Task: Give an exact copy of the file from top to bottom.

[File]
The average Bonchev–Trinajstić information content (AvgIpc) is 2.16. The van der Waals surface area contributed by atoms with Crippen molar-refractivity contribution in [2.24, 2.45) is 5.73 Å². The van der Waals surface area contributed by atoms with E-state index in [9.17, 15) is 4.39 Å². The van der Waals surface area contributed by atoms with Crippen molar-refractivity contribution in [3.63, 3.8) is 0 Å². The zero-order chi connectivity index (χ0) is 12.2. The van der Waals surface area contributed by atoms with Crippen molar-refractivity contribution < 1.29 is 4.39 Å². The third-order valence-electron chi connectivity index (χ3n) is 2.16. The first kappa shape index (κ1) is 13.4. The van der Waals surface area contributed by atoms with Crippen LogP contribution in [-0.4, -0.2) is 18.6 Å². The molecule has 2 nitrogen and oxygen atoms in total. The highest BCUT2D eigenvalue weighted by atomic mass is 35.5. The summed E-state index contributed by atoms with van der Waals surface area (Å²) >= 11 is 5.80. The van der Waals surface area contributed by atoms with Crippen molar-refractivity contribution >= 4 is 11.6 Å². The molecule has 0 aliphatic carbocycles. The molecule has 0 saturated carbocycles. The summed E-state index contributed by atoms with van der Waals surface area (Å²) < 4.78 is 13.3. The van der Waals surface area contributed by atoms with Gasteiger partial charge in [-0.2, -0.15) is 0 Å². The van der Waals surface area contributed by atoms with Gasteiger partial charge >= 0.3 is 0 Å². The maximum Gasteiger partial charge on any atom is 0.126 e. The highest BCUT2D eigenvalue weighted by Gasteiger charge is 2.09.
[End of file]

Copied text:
The average Bonchev–Trinajstić information content (AvgIpc) is 2.16. The van der Waals surface area contributed by atoms with Crippen molar-refractivity contribution in [2.24, 2.45) is 5.73 Å². The van der Waals surface area contributed by atoms with E-state index in [9.17, 15) is 4.39 Å². The van der Waals surface area contributed by atoms with Crippen molar-refractivity contribution in [3.63, 3.8) is 0 Å². The zero-order chi connectivity index (χ0) is 12.2. The van der Waals surface area contributed by atoms with Crippen molar-refractivity contribution < 1.29 is 4.39 Å². The third-order valence-electron chi connectivity index (χ3n) is 2.16. The first kappa shape index (κ1) is 13.4. The van der Waals surface area contributed by atoms with Crippen LogP contribution in [-0.4, -0.2) is 18.6 Å². The molecule has 2 nitrogen and oxygen atoms in total. The highest BCUT2D eigenvalue weighted by atomic mass is 35.5. The summed E-state index contributed by atoms with van der Waals surface area (Å²) >= 11 is 5.80. The van der Waals surface area contributed by atoms with Crippen molar-refractivity contribution >= 4 is 11.6 Å². The molecule has 0 aliphatic carbocycles. The molecule has 0 saturated carbocycles. The summed E-state index contributed by atoms with van der Waals surface area (Å²) < 4.78 is 13.3. The van der Waals surface area contributed by atoms with Gasteiger partial charge in [-0.2, -0.15) is 0 Å². The van der Waals surface area contributed by atoms with Gasteiger partial charge >= 0.3 is 0 Å². The maximum Gasteiger partial charge on any atom is 0.126 e. The highest BCUT2D eigenvalue weighted by Gasteiger charge is 2.09.